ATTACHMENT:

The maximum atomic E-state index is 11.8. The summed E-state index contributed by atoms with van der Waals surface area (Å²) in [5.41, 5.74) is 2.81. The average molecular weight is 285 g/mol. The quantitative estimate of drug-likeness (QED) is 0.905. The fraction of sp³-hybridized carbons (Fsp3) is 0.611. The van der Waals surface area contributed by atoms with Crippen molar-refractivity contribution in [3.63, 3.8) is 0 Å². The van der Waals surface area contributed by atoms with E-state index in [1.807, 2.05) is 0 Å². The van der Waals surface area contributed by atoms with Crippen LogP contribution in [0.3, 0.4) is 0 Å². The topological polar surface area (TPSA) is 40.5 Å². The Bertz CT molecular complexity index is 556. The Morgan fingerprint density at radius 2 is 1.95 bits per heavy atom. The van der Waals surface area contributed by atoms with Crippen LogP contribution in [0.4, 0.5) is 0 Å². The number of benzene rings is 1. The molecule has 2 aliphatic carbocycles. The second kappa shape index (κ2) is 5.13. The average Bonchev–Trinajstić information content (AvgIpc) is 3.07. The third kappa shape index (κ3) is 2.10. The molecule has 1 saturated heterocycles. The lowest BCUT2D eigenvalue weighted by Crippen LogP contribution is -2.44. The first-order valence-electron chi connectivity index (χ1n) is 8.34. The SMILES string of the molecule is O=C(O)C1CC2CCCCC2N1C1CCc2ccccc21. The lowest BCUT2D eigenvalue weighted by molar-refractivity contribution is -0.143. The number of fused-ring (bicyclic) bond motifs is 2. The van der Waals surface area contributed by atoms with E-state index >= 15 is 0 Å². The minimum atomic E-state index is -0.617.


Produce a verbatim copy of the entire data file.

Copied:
The maximum atomic E-state index is 11.8. The summed E-state index contributed by atoms with van der Waals surface area (Å²) in [5.41, 5.74) is 2.81. The average molecular weight is 285 g/mol. The quantitative estimate of drug-likeness (QED) is 0.905. The fraction of sp³-hybridized carbons (Fsp3) is 0.611. The van der Waals surface area contributed by atoms with Crippen molar-refractivity contribution in [3.63, 3.8) is 0 Å². The van der Waals surface area contributed by atoms with E-state index in [1.807, 2.05) is 0 Å². The van der Waals surface area contributed by atoms with Crippen LogP contribution in [0.3, 0.4) is 0 Å². The topological polar surface area (TPSA) is 40.5 Å². The Bertz CT molecular complexity index is 556. The Morgan fingerprint density at radius 2 is 1.95 bits per heavy atom. The van der Waals surface area contributed by atoms with Crippen LogP contribution in [0.4, 0.5) is 0 Å². The number of benzene rings is 1. The molecule has 2 aliphatic carbocycles. The second kappa shape index (κ2) is 5.13. The average Bonchev–Trinajstić information content (AvgIpc) is 3.07. The third kappa shape index (κ3) is 2.10. The molecule has 1 saturated heterocycles. The lowest BCUT2D eigenvalue weighted by Crippen LogP contribution is -2.44. The first-order valence-electron chi connectivity index (χ1n) is 8.34. The SMILES string of the molecule is O=C(O)C1CC2CCCCC2N1C1CCc2ccccc21. The lowest BCUT2D eigenvalue weighted by molar-refractivity contribution is -0.143. The number of fused-ring (bicyclic) bond motifs is 2. The van der Waals surface area contributed by atoms with E-state index >= 15 is 0 Å². The minimum atomic E-state index is -0.617.